Due to their geographical proximity, Japan and China are natural rivals, and have frequently come to diplomatic blows over the ownership of the uninhabited islets in the East China Sea. Anyone who has been following the activities of China closely will realise that the situation in the East China Sea is extremely reminiscent of the policy China has been adopting in the Spratlys.

On several occasions already, Chinese ships, mostly coastguards, and aircraft have approached the islands in the East China Sea to test the response of the Japanese. Clearly China believes that it should lay claim to the islands in the region, and there are obvious similarities with several other aspects of Chinese foreign policy.

For example, China has repeatedly refused to acknowledge the sovereign status of Taiwan, claiming the nation as Chinese Taipei. China has claimed sovereignty over Taiwan since the end of the Chinese civil war in 1949, and insists that nations cannot have official relations with both China and Taiwan. Considering the increasing economic and diplomatic power of China, this ensures that Taiwan is only able to maintain diplomatic relations with a handful of countries.

China-Japan Relations

In recent years, the relationship between Japan and China has declined considerably, particularly since the Japanese government moved to nationalize some of the islands in the East China Sea. This was initiated in September 2012, and met with a chilly response from Beijing, which believes that it ought to have claim over the territories.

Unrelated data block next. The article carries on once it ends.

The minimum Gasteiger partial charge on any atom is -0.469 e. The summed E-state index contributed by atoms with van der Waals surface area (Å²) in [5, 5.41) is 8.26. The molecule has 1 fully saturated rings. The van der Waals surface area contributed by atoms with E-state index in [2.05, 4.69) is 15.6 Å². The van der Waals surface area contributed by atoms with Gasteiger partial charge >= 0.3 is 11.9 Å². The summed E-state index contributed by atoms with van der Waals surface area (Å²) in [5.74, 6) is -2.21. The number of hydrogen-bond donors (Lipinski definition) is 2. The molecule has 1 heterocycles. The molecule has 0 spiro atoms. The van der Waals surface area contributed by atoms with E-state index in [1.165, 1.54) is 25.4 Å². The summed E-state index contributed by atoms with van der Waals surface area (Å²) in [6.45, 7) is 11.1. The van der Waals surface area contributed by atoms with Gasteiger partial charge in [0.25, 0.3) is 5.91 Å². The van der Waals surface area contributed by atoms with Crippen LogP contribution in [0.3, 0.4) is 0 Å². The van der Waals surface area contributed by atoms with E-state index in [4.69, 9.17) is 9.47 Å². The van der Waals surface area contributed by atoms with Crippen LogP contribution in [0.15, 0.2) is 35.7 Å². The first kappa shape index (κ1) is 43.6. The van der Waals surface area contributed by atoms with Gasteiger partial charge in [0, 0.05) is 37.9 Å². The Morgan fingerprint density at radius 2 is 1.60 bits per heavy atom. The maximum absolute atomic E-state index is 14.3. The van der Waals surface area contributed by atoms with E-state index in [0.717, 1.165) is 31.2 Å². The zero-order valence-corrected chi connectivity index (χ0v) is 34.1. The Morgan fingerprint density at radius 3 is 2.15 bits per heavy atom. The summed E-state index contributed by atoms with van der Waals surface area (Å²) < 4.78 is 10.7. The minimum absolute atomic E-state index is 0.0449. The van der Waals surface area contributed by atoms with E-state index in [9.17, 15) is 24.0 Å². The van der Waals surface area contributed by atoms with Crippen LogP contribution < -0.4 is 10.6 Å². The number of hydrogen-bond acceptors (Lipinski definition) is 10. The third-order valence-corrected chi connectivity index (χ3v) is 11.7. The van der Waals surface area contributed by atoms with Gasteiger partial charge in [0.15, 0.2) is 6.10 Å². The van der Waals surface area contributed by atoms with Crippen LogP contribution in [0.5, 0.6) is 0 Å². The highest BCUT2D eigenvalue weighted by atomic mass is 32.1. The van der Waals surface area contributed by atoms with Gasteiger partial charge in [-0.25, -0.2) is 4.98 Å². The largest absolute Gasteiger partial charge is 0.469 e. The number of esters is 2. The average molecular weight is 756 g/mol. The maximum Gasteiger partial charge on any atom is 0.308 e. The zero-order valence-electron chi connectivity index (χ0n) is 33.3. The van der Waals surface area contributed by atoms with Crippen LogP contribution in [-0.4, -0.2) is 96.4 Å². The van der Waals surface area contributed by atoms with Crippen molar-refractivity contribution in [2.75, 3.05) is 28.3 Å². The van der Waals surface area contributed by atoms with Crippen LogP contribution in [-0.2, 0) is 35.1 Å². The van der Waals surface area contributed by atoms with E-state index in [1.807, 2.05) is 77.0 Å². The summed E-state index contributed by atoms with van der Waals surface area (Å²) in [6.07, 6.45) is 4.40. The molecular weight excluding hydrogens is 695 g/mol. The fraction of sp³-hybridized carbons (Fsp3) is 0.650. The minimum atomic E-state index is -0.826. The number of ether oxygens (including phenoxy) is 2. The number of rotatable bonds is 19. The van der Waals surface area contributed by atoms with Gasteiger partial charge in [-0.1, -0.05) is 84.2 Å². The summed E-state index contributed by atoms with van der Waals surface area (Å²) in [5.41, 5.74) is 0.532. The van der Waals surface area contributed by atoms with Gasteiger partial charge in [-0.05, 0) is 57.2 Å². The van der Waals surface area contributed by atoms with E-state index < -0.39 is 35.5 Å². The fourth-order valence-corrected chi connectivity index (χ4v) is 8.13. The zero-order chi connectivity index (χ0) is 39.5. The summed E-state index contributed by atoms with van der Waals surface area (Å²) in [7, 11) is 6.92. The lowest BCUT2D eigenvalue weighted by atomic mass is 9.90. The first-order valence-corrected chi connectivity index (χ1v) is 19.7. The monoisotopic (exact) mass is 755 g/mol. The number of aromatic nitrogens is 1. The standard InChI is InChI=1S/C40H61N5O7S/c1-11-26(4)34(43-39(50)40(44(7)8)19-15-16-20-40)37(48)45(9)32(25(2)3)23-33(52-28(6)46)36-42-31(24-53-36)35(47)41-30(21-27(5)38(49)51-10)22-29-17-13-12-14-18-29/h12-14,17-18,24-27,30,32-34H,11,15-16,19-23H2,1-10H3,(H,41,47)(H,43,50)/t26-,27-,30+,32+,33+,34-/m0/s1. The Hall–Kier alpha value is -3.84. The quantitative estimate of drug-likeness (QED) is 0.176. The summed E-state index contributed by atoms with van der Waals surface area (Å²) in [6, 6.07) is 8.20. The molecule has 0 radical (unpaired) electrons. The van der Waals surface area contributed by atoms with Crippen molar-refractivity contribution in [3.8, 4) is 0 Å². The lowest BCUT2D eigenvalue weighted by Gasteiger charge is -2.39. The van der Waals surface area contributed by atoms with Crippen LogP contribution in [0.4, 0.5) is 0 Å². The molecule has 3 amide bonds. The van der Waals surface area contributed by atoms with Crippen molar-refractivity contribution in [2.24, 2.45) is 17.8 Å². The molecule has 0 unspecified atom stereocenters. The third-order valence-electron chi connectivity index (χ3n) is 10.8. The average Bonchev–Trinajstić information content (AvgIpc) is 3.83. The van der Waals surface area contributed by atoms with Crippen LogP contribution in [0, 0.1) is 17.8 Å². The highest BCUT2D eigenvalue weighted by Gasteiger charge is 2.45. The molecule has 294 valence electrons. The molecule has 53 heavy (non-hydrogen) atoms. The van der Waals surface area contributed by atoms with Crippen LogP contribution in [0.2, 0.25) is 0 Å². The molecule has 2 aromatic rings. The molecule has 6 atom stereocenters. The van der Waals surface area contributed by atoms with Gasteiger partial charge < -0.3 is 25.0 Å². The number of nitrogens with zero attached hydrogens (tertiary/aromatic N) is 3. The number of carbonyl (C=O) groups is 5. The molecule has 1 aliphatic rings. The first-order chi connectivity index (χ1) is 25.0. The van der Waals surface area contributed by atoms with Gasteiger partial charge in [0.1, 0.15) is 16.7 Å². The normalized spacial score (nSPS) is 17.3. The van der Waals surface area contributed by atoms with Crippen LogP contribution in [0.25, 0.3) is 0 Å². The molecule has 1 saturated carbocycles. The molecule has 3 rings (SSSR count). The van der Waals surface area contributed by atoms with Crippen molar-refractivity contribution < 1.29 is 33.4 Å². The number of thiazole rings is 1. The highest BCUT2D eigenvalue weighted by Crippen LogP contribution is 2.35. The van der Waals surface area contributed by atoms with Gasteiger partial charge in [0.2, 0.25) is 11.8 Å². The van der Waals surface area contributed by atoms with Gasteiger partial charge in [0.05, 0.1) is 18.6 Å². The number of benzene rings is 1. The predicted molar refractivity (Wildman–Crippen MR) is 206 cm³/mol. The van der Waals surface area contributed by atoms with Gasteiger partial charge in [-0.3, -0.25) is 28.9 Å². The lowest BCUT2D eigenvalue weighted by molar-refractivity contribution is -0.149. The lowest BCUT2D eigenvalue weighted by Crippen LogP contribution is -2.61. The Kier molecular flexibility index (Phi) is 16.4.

Yet despite the political, territorial and diplomatic quarrels between the two nations, the economic ties between China and Japan cannot be denied. This is an equally natural situation to the rivalry between the two nations, as China and Japan are the two largest economies in Asia by some distance. In many ways, Japan has charted a course that China should follow naturally, having established itself as a very Westernised and contemporary economy before the rapid expansion of China’s fiscal progress. Japan indicated how ancient culture can modernize to succeed in the modern world, and China has certainly learned lessons from this process.

However, distrust and tension remain a significant part of the relationship between the two nations considering their completely differing views on the control of this region. China is wary of moves by the Japanese government to raise the military profile of the nation, while Tokyo is concerned with the increasing regional and global assertiveness of Beijing.

This latest incident represents the first time that a Chinese naval ship has operated in the area between the disputed islands and the populated southern Japanese island of Miyako. This is not only a significant moment for the region, but also indicative of the increasing confidence of China and its military.

Nakatani declined to comment on the motives of the vessel, but did comment that the Chinese military “is rapidly boosting their activities at sea and in the air”. There has been no response from the United States yet, but this is a further indication that China is playing an increasingly important role in geopolitical issues.